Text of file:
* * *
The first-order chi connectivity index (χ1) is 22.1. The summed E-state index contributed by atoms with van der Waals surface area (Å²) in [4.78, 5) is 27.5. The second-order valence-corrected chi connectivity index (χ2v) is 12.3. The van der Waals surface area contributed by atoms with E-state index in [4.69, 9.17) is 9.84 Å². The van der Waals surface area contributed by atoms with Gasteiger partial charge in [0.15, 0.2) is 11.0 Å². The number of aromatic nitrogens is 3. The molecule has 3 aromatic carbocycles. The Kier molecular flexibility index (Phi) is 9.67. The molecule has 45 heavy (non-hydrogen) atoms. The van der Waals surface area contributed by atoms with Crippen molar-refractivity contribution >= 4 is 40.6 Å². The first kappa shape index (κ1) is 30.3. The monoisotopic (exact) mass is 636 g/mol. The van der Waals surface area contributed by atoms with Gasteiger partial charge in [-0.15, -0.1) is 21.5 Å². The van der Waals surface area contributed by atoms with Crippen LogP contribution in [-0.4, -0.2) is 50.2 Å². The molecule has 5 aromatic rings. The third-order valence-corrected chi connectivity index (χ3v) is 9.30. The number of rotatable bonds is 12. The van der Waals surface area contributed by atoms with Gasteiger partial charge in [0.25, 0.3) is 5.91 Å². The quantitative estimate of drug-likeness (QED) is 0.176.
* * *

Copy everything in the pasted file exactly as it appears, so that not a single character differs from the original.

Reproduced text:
The first-order chi connectivity index (χ1) is 22.1. The summed E-state index contributed by atoms with van der Waals surface area (Å²) in [4.78, 5) is 27.5. The second-order valence-corrected chi connectivity index (χ2v) is 12.3. The van der Waals surface area contributed by atoms with E-state index in [4.69, 9.17) is 9.84 Å². The van der Waals surface area contributed by atoms with Gasteiger partial charge in [0.15, 0.2) is 11.0 Å². The number of aromatic nitrogens is 3. The molecule has 3 aromatic carbocycles. The Kier molecular flexibility index (Phi) is 9.67. The molecule has 45 heavy (non-hydrogen) atoms. The van der Waals surface area contributed by atoms with Crippen molar-refractivity contribution >= 4 is 40.6 Å². The first kappa shape index (κ1) is 30.3. The monoisotopic (exact) mass is 636 g/mol. The van der Waals surface area contributed by atoms with Gasteiger partial charge in [-0.15, -0.1) is 21.5 Å². The van der Waals surface area contributed by atoms with Crippen LogP contribution in [-0.4, -0.2) is 50.2 Å². The molecule has 5 aromatic rings. The third-order valence-corrected chi connectivity index (χ3v) is 9.30. The number of rotatable bonds is 12. The van der Waals surface area contributed by atoms with Gasteiger partial charge in [0.25, 0.3) is 5.91 Å². The quantitative estimate of drug-likeness (QED) is 0.176.